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Alan Ladd Overview:

Legendary actor, Alan Ladd, was born Alan Walbridge Ladd on Sep 3, 1913 in Hot Springs, AR. Ladd appeared in over 95 film roles. His best known films include This Gun For Hire, The Blue Dahlia, Shane, The Proud Rebel and The Carpetbaggers. Ladd died at the age of 50 on Jan 29, 1964 in Palm Springs, CA and was laid to rest in Forest Lawn Memorial Park Cemetery (Glendale) in Glendale, CA.

MINI BIO:

Alan Ladd was cool and taciturn -- and too short at 5 feet 6 inches for 1930s films, therefore getting more work in radio than in movies. However, in the 1940s, he married astute agent, Sue Carol (second wife), and suddenly appeared as a kind of fair-haired avenging angel, teaming up with the equally pint-sized Veronica Lake and shooting to world stardom in This Gun for Hire. He then starred in a string of similar tough-guy films, but when the genre passed, so did his top stardom. He took to drink in later years, dying in bed from a mixture of medication and alcohol.

(Source: available at Amazon Quinlan's Film Stars).

HONORS and AWARDS:

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He was honored with one star on the Hollywood Walk of Fame in the category of Motion Pictures. Alan Ladd's handprints and footprints were 'set in stone' at Grauman's Chinese Theater during imprint ceremony #108 on May 12, 1954. Ladd was never nominated for an Academy Award.

BlogHub Articles:

Betrayed in "Captain Carey, U.S.A."

By Rick29 on Jan 16, 2017 From Classic Film & TV Cafe

The studio sets are pretty convincing. Webb Carey () provides intelligence to the Allies while hiding out on an island off the coast of Italy during World War II. The local residents know about the Americano and a fellow officer, but not the location of their base of operations. It turns o... Read full article


Style Essentials--Veronica Lake Meets + Iconic Style in 1942's THIS GUN FOR HIRE

on Nov 4, 2014 From GlamAmor

As most know, I am an enormous fan of film noir, particularly those that premiered in the 1940s, and have written about many of them on GlamAmor. It seems appropriate, then, that I have been asked to speak on this very subject at the Skirball Cultural Center on December 7th as part of their extensi... Read full article


How Many Movies Did Veronica Lake and Star in Together?

By Annmarie Gatti on Nov 14, 2013 From Classic Movie Hub Blog

How Many Movies Did Veronica Lake and Star in Together?  Veronica Lake and Veronica Lake and made SEVEN films together, including three films in which they appeared as themselves* (Star Spangled Rhythm, Duffy’s Tavern and Variety Girl). This Gun for Hire (1942) ... Read full article


The Dynamic Duos Blogathon: and Veronica Lake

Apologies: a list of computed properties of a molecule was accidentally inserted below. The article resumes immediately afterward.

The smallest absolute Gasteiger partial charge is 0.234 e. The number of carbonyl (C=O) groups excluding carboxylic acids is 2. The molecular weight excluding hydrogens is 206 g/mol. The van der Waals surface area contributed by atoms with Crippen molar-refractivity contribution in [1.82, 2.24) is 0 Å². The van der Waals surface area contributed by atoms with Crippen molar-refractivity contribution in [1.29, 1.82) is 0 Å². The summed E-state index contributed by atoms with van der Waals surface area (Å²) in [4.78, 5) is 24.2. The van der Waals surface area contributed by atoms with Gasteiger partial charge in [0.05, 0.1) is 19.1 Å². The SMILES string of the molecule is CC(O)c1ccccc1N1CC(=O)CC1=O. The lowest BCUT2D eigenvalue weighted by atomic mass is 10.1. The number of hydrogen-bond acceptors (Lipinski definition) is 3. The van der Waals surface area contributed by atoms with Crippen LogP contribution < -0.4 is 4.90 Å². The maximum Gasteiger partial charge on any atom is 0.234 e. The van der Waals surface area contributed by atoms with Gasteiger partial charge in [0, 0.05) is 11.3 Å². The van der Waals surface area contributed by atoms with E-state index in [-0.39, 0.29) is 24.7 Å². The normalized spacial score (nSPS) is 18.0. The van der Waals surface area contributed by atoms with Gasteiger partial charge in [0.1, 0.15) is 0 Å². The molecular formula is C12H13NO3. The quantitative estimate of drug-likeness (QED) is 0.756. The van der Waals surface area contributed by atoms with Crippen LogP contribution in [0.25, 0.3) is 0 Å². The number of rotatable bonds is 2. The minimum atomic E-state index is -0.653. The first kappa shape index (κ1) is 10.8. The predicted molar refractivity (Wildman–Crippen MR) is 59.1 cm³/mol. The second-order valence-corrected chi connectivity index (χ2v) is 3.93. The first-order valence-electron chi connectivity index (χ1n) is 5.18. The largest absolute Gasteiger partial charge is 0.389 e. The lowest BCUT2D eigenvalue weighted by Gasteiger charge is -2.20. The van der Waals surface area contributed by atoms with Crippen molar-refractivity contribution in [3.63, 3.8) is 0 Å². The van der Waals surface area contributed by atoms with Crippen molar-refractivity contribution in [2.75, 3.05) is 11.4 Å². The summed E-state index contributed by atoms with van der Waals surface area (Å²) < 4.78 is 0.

By shadowsandsatin on Jul 12, 2013 From Shadows and Satin

Cool. Compact. Blonde. Gorgeous. That was and Veronica Lake. This visually appealing couple appeared in a total of seven films together – This Gun for Hire (1942), The Glass Key  (1942), Star Spangled Rhythm (1942), Duffy’s Tavern (1945), The Blue Dahlia (1946), Variety Girl (1947), and Sa... Read full article


Just Shy of Respect: The Hollywood Life and Death of

By Mark on Feb 16, 2012 From Where Danger Lives

Most people believe committed suicide, but the details surrounding his death are so convoluted no one can be sure what really happened. History is often guilty of erring on the side of sensationalism — but in Ladd’s case suicide is the logical assumption. In 1962 he was found l... Read full article


See all articles

Alan Ladd Quotes:

Kintpuash, aka Captain Jack: Red man think he go to good place when he die. Good hunting... good shooting... no white man. None! You're not like preacher who talk about Pearly Gates. You got sense. You tell me, Johnny, you believe there is a place like this?
Johnny MacKay: Yes, I believe that, Jack, except I think it's open for all of us when we die. I think they, ah, even let white men in.
Kintpuash, aka Captain Jack: If I see that it's for red man only up there, maybe someday I tell them, "You let Johnny McKay in. He good fighter!"
Johnny MacKay: Thanks, Jack. Maybe I'll see you up there. Goodbye... and good luck... and good hunting.


Captain Francis A. Thompson: Mr. Foster, remove his shirt.
2nd Mate Foster: Aye, aye, sir.
Charles Stewart: Never mind. I'll take it off.


Joyce Harwood: Well, don't you even say 'Good night'?
Johnny Morrison: It's good-bye, and it's tough to say good-bye.
Joyce Harwood: Why is it? You've never seen me before tonight.
Johnny Morrison: Every guy's seen you before somewhere. The trick is to find you.


read more quotes from Alan Ladd...



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(1941)
Sat. 08 Apr. 07:30 AM EST

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Grauman's Imprints

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Alan Ladd on the
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Alan Ladd Facts
Owing to a clerical error, Ladd was inaccurately included in the cast credits for Born to the West (1937) in studio publicity material. In fact, he was never in the film, despite the fact that it often shows up in his credits and even on the video box!.

In a 1961 interview Ladd was asked, "What would you change about yourself if you could?" He replied tersely: "Everything."

In 1956, Ladd proposed a television series based on his radio series "Box 13". The idea didn't sell. Ladd himself had played his "Box 13" character Dan Holiday in the "Committed" episode of "G.E. True Theater" (1953) on television. In 1963, Ladd said he hoped to reunite several of his 1940s era co-stars, including William Bendix and Veronica Lake, for a big screen version of "Box 13".

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